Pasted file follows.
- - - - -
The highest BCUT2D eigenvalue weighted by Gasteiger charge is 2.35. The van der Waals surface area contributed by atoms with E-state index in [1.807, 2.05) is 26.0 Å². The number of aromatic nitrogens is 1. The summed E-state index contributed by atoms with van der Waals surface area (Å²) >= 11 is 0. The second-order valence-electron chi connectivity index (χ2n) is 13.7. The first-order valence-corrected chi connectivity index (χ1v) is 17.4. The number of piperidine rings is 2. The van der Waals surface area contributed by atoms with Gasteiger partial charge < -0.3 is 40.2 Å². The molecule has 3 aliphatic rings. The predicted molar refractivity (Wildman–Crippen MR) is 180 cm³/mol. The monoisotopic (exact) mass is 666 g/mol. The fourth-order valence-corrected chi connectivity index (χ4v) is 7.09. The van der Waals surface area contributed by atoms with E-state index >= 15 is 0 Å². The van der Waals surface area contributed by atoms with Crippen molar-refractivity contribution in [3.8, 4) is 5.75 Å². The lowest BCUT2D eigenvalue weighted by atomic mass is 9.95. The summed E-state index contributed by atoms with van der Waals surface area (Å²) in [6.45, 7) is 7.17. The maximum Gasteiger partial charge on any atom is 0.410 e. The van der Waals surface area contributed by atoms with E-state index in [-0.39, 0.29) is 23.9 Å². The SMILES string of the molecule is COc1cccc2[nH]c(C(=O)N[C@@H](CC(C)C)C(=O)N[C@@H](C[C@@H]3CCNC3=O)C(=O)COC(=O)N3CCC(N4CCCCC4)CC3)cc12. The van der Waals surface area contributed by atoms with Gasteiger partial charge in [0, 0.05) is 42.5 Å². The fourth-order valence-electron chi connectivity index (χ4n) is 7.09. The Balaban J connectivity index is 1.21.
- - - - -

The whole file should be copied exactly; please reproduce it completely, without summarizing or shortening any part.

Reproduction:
The highest BCUT2D eigenvalue weighted by Gasteiger charge is 2.35. The van der Waals surface area contributed by atoms with E-state index in [1.807, 2.05) is 26.0 Å². The number of aromatic nitrogens is 1. The summed E-state index contributed by atoms with van der Waals surface area (Å²) >= 11 is 0. The second-order valence-electron chi connectivity index (χ2n) is 13.7. The first-order valence-corrected chi connectivity index (χ1v) is 17.4. The number of piperidine rings is 2. The van der Waals surface area contributed by atoms with Gasteiger partial charge < -0.3 is 40.2 Å². The molecule has 3 aliphatic rings. The predicted molar refractivity (Wildman–Crippen MR) is 180 cm³/mol. The monoisotopic (exact) mass is 666 g/mol. The fourth-order valence-corrected chi connectivity index (χ4v) is 7.09. The van der Waals surface area contributed by atoms with E-state index >= 15 is 0 Å². The van der Waals surface area contributed by atoms with Crippen molar-refractivity contribution in [3.8, 4) is 5.75 Å². The lowest BCUT2D eigenvalue weighted by atomic mass is 9.95. The summed E-state index contributed by atoms with van der Waals surface area (Å²) in [6.45, 7) is 7.17. The maximum Gasteiger partial charge on any atom is 0.410 e. The van der Waals surface area contributed by atoms with E-state index in [-0.39, 0.29) is 23.9 Å². The SMILES string of the molecule is COc1cccc2[nH]c(C(=O)N[C@@H](CC(C)C)C(=O)N[C@@H](C[C@@H]3CCNC3=O)C(=O)COC(=O)N3CCC(N4CCCCC4)CC3)cc12. The van der Waals surface area contributed by atoms with Gasteiger partial charge in [0, 0.05) is 42.5 Å². The fourth-order valence-electron chi connectivity index (χ4n) is 7.09. The Balaban J connectivity index is 1.21.